If the board is at parity and you start attacking a player it's completely fair and natural for that player to retaliate. If you remove one of their permanents they are almost certainly going to remove one of yours in return. However, when another player plays into a card they saw coming they tend to accept it as their own mistake and are less likely to turn a game into a tit-for-tat grudge match.

When a Cat Is a Snake

Recently I built and played a Falthis, Shadowcat Familiar graveyard-based deck. Surprisingly, Falthis acted as a super rattler. Regularly on turn two or turn three I would put down a 2/2 deathtouch creature and then not be attacked on the ground for the rest of the game. There are lots of clickbait article titles possible. Why was it so effective though? In a word—value—or rather, a lack thereof. You lose your attacker. On my end? I just resummon my commander if I feel like it.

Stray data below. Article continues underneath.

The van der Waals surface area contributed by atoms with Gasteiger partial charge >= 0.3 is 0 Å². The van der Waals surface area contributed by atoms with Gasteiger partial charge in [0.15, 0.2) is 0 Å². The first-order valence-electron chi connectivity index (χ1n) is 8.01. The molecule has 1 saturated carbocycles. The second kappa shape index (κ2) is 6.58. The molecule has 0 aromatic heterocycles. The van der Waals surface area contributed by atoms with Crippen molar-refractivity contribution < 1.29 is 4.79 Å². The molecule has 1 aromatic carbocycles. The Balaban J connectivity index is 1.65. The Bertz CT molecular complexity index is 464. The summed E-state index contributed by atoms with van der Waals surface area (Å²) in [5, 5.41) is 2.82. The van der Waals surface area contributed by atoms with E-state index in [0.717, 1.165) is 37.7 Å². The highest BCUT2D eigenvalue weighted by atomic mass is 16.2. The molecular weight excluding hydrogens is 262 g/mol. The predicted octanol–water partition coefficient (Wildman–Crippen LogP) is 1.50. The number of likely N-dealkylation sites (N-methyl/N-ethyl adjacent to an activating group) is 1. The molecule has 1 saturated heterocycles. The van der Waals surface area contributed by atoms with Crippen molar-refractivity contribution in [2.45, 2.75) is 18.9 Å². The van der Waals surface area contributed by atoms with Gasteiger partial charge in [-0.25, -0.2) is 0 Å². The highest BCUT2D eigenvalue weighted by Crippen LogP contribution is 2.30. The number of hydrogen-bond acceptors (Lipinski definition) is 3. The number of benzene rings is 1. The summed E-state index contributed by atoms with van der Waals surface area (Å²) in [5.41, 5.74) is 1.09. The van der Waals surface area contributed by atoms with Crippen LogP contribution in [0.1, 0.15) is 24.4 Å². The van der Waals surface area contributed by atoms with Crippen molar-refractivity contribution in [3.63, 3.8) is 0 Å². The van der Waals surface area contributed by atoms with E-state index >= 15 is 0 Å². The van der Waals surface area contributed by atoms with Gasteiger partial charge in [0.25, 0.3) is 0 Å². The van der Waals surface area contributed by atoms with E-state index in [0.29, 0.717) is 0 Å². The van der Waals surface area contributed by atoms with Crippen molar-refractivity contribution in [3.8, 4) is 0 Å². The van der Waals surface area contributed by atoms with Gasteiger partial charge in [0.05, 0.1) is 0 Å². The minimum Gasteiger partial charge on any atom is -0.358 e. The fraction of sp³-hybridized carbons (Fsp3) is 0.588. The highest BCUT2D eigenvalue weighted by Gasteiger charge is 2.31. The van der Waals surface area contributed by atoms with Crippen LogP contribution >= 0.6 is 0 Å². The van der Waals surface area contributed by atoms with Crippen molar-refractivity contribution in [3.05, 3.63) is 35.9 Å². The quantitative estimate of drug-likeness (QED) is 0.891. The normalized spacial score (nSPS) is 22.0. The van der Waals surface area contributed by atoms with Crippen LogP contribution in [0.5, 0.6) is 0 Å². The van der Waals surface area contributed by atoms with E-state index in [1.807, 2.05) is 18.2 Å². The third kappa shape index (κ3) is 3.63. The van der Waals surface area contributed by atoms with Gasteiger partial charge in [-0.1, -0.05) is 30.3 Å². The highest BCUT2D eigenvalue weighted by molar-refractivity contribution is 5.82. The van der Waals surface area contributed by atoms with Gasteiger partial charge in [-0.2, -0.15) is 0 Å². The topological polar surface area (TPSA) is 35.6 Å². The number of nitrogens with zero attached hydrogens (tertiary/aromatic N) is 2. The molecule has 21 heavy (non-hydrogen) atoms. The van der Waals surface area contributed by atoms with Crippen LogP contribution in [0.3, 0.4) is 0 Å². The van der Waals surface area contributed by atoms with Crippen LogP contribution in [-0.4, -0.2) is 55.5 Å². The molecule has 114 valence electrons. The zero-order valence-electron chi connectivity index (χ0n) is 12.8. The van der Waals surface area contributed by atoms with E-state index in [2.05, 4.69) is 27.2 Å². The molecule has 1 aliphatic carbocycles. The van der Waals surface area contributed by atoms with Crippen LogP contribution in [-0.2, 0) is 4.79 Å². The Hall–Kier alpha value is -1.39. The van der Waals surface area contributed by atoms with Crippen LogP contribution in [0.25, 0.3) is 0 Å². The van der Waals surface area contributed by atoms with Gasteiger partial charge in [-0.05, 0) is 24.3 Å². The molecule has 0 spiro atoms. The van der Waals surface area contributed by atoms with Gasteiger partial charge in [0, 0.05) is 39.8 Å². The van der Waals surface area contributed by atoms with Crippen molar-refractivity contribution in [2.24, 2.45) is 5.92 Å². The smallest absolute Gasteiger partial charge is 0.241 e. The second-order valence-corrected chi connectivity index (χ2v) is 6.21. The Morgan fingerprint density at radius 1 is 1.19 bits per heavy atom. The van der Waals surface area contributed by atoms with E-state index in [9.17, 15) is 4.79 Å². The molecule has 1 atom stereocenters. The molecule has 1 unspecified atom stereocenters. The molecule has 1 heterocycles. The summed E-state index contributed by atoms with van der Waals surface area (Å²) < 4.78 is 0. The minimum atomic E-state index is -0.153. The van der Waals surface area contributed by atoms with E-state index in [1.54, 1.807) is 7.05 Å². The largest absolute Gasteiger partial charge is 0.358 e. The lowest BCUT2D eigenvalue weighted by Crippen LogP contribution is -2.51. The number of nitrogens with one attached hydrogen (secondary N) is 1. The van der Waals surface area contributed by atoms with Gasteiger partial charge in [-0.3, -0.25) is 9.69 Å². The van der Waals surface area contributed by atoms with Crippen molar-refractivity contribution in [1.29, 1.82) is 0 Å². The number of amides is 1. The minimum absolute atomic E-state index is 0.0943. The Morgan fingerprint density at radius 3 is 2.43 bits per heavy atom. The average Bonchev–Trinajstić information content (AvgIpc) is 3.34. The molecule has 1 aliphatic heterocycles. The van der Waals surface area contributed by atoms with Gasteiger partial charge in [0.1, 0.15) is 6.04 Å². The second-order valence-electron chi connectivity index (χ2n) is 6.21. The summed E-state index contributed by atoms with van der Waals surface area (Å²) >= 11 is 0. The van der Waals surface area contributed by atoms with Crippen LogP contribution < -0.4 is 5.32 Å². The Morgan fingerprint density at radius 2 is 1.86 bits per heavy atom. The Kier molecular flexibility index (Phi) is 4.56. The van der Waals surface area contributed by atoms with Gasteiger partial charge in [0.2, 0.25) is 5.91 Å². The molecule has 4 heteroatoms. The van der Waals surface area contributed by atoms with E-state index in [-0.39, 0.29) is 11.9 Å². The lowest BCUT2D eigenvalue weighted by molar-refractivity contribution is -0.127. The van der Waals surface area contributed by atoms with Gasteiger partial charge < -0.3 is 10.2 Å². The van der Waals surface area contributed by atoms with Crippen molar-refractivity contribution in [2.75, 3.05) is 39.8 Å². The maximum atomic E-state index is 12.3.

Falthis makes attacking me not worth it because I lose effectively nothing. Players quickly realize that trading an expensive Creature for an Ogre is bad. To me, this shows that rattlesnake theory is still in effect, however, what qualifies as a rattler has changed. The EDREC top 100, top 100 Enchantments, and even top 100 Creatures have nothing that would be considered rattlesnakes.

This may or may not be accurate, but it seems like If a player has removal in their hand, they are actively looking to use that removal on anything rather than saving it for a considerable threat when it matters. This, I believe, is the potential reason a card like Soul Snare, once a frequently played card in the early days of Commander, is now in a lot fewer decks. "You played something? Kill it." Sounds familiar? If opponents are going to fire off removal at anything that hits the board, the value of rattlesnakes diminishes.